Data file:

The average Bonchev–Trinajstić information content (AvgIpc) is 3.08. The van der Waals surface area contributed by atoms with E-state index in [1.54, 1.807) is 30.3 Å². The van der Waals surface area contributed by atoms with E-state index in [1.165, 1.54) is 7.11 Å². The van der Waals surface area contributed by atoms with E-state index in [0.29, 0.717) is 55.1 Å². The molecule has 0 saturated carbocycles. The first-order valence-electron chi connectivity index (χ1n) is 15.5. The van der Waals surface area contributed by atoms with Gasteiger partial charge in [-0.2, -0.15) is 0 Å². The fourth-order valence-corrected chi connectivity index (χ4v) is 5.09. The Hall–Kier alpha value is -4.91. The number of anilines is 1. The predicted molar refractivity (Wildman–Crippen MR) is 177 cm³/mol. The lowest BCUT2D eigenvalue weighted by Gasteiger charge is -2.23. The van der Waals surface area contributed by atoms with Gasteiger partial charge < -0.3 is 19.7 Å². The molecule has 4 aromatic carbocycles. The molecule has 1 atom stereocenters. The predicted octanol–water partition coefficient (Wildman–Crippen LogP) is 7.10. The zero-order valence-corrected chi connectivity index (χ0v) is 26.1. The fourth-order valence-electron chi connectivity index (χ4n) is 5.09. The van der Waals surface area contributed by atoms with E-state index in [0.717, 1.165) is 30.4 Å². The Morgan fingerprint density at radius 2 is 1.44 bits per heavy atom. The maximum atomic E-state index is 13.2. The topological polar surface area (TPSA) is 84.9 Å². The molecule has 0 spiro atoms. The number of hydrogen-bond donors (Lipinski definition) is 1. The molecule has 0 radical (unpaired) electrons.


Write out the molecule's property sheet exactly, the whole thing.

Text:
The average Bonchev–Trinajstić information content (AvgIpc) is 3.08. The van der Waals surface area contributed by atoms with E-state index in [1.54, 1.807) is 30.3 Å². The van der Waals surface area contributed by atoms with E-state index in [1.165, 1.54) is 7.11 Å². The van der Waals surface area contributed by atoms with E-state index in [0.29, 0.717) is 55.1 Å². The molecule has 0 saturated carbocycles. The first-order valence-electron chi connectivity index (χ1n) is 15.5. The van der Waals surface area contributed by atoms with Gasteiger partial charge in [-0.2, -0.15) is 0 Å². The fourth-order valence-corrected chi connectivity index (χ4v) is 5.09. The Hall–Kier alpha value is -4.91. The number of anilines is 1. The predicted molar refractivity (Wildman–Crippen MR) is 177 cm³/mol. The lowest BCUT2D eigenvalue weighted by Gasteiger charge is -2.23. The van der Waals surface area contributed by atoms with Gasteiger partial charge < -0.3 is 19.7 Å². The molecule has 4 aromatic carbocycles. The molecule has 1 atom stereocenters. The predicted octanol–water partition coefficient (Wildman–Crippen LogP) is 7.10. The zero-order valence-corrected chi connectivity index (χ0v) is 26.1. The fourth-order valence-electron chi connectivity index (χ4n) is 5.09. The van der Waals surface area contributed by atoms with E-state index in [0.717, 1.165) is 30.4 Å². The Morgan fingerprint density at radius 2 is 1.44 bits per heavy atom. The maximum atomic E-state index is 13.2. The topological polar surface area (TPSA) is 84.9 Å². The molecule has 0 spiro atoms. The number of hydrogen-bond donors (Lipinski definition) is 1. The molecule has 0 radical (unpaired) electrons.